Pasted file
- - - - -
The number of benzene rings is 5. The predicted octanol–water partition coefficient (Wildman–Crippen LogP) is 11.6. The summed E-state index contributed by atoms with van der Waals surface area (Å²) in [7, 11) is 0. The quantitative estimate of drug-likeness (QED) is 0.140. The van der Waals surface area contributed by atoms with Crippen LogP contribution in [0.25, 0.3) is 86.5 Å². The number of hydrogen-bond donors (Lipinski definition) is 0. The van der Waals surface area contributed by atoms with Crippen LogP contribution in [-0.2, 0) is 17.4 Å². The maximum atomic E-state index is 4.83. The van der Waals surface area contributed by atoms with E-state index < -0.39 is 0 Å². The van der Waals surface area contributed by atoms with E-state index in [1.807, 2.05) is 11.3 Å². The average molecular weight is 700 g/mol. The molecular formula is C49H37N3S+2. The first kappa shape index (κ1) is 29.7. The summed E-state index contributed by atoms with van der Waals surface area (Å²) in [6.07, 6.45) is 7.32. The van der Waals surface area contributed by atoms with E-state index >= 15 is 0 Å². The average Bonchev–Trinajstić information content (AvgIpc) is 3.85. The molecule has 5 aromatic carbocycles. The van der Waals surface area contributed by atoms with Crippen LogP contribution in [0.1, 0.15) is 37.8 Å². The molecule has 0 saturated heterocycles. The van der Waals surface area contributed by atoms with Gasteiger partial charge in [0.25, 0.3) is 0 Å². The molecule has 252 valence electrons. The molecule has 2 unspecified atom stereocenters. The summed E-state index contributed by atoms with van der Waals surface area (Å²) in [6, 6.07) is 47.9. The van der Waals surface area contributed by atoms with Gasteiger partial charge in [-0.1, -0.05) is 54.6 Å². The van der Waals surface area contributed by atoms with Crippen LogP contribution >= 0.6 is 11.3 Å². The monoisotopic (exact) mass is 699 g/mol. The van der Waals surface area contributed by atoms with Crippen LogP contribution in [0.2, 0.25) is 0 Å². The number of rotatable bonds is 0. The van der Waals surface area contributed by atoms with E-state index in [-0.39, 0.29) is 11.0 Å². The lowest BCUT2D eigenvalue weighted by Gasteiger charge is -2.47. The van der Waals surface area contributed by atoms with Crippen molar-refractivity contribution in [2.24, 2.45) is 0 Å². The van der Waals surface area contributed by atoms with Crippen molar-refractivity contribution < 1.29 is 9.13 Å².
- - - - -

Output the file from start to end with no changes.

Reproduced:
The number of benzene rings is 5. The predicted octanol–water partition coefficient (Wildman–Crippen LogP) is 11.6. The summed E-state index contributed by atoms with van der Waals surface area (Å²) in [7, 11) is 0. The quantitative estimate of drug-likeness (QED) is 0.140. The van der Waals surface area contributed by atoms with Crippen LogP contribution in [0.25, 0.3) is 86.5 Å². The number of hydrogen-bond donors (Lipinski definition) is 0. The van der Waals surface area contributed by atoms with Crippen LogP contribution in [-0.2, 0) is 17.4 Å². The maximum atomic E-state index is 4.83. The van der Waals surface area contributed by atoms with E-state index < -0.39 is 0 Å². The van der Waals surface area contributed by atoms with E-state index in [1.807, 2.05) is 11.3 Å². The average molecular weight is 700 g/mol. The molecular formula is C49H37N3S+2. The first kappa shape index (κ1) is 29.7. The summed E-state index contributed by atoms with van der Waals surface area (Å²) in [6.07, 6.45) is 7.32. The van der Waals surface area contributed by atoms with E-state index >= 15 is 0 Å². The average Bonchev–Trinajstić information content (AvgIpc) is 3.85. The molecule has 5 aromatic carbocycles. The van der Waals surface area contributed by atoms with Crippen LogP contribution in [0.1, 0.15) is 37.8 Å². The molecule has 0 saturated heterocycles. The van der Waals surface area contributed by atoms with Gasteiger partial charge in [0.25, 0.3) is 0 Å². The molecule has 252 valence electrons. The molecule has 2 unspecified atom stereocenters. The summed E-state index contributed by atoms with van der Waals surface area (Å²) in [6, 6.07) is 47.9. The van der Waals surface area contributed by atoms with Gasteiger partial charge in [-0.1, -0.05) is 54.6 Å². The van der Waals surface area contributed by atoms with Crippen LogP contribution >= 0.6 is 11.3 Å². The monoisotopic (exact) mass is 699 g/mol. The van der Waals surface area contributed by atoms with Crippen LogP contribution in [0.2, 0.25) is 0 Å². The number of rotatable bonds is 0. The van der Waals surface area contributed by atoms with E-state index in [-0.39, 0.29) is 11.0 Å². The lowest BCUT2D eigenvalue weighted by Gasteiger charge is -2.47. The van der Waals surface area contributed by atoms with Crippen molar-refractivity contribution in [2.24, 2.45) is 0 Å². The van der Waals surface area contributed by atoms with Crippen molar-refractivity contribution < 1.29 is 9.13 Å².